IN the backdrop of the recent attack in the Westgate Mall in Nairobi, it becomes amply clear that global terrorism has taken a completely new shape. The evidence was already there but this attack by Al-Shabab clearly indicates and reinforces the changing patterns of global terrorism. The gunmen entered the mall, took hostages and killed about 70 people in the process. They used advanced weapons and latest cellular technology. What is most striking about the attack is that it was broadcast to the entire world in real time, and that precisely underlines the changing face of global terror.
The pattern of global terrorism has undergone a drastic change in the last 10-15 years. Be it the bombing of the US Embassy in Nairobi in 1998 or the 9/11 attacks, it is clear that this warfare is an increasingly urban phenomenon now. It is no more restricted to the mountains where it was more of guerilla warfare. The 2008 attack in Mumbai was another indicator of this growing and palpable shift, where the theatre has shifted to the urban centres.
The reasons for this shift in strategy could be many. The most noticeable are the fact that urban centres provide a lot of soft targets for the terrorists where maximum damage can be inflicted, with very little effort and causing maximum impact. Be it places of worship, shopping malls or any other market place, people in such situations are just sitting ducks. This changed tactic also provides the visibility to the attackers, which they desperately seek, through visual, print and social media which helps them make their political statements more forcefully. It will also be in place here to mention that such attacks last for longer time, sometimes few days which create more impact than an attack in a far off mountainous area would cause.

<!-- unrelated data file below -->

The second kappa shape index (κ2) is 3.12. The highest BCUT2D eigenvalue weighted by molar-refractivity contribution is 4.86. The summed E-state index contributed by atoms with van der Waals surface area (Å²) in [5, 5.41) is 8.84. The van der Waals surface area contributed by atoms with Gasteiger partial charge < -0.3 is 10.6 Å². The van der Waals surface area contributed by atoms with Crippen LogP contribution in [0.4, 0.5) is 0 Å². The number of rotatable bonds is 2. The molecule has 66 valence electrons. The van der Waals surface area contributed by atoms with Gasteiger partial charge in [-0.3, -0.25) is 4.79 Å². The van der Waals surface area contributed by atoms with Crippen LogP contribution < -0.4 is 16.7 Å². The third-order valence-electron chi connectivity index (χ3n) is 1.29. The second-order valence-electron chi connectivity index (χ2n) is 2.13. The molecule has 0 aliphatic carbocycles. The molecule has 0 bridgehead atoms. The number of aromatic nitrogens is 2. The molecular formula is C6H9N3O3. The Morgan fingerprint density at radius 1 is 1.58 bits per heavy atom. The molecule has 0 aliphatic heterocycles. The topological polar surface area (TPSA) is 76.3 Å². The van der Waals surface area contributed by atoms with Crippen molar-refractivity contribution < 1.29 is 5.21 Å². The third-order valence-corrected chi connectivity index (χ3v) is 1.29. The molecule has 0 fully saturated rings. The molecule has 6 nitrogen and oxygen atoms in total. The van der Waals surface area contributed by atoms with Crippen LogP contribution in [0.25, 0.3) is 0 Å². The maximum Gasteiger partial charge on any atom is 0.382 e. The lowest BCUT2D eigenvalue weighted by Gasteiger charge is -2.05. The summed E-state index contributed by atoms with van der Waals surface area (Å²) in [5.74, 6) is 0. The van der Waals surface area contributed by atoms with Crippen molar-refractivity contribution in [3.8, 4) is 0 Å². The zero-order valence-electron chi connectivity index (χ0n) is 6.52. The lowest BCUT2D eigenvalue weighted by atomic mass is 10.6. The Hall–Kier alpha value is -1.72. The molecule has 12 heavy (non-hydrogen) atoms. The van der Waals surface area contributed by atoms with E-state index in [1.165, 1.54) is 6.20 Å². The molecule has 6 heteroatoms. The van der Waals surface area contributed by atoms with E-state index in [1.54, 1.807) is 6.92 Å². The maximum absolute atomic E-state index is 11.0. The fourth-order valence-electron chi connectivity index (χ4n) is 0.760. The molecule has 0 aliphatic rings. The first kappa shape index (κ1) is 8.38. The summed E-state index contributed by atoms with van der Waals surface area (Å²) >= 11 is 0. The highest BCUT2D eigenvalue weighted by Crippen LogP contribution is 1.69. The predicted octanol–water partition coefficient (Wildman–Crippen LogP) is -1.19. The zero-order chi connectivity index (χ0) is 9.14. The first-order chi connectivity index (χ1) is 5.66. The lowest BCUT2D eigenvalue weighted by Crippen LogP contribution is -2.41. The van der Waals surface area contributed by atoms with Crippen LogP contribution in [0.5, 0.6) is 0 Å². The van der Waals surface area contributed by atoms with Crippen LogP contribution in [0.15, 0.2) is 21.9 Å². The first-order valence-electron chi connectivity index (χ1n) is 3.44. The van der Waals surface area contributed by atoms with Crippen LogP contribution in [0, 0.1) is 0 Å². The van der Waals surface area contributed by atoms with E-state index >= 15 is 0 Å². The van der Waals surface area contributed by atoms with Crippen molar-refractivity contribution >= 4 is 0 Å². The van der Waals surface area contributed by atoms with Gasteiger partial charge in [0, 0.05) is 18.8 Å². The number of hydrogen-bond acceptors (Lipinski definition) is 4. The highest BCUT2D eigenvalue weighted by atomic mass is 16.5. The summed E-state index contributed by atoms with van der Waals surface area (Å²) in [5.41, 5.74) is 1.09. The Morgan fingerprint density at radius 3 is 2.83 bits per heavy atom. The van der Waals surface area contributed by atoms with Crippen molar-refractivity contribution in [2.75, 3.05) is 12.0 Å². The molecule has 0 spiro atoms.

From different cities like Karachi, Mumbai and Nairobi, it is very apparent that urban centres and the infrastructure available there, like shopping malls, hotels etc are the future battlegrounds. Wars in remote hilly and mountainous terrain like in Afghanistan have become rarer and instead the shift of the conflict has shifted to the cities. With massive urbanization, especially in most parts of the developing world, and the complexities this rampant and often haphazard urbanization throws up, terrorists will increasingly vie for their share.
Such attacks are carried out with long, detailed and meticulous planning. Al-Shabab had carried out extensive surveillance of the Westgate Mall before they went in for the kill. Similarly in case of Mumbai, the attackers took more than one year to plan and then execute it to perfection. Both these attacks lasted for a few days, inflicted high causalities resulting in high impact.
Even among the urban centres, it looks like the coastal cities are more prone to such attacks, given the easier entry and exit routes such cities provide to the attackers. The broadcast of such horrendous attacks in real time also helps their handlers to co-ordinate and control these attacks more effectively, reacting to the response of the State. Another aspect of these attacks seems to be focused on foreigners so that it generates maximum international attention by generating more news coverage. Such gun battles, compared to bombings have a much higher impact because they can last longer and the contact between the attackers and the victims is more intimate, thereby generating more fear among the populace. Such tactics are also used to demonstrate to the public that they are helpless. This new warfare is also a demonstration of new found tactics in which non-state armed groups are using capabilities that were once the monopoly of nation-states. It is time the world moved on from the way it looked at terrorism in the aftermath of 9/11 and wake up to this new reality.
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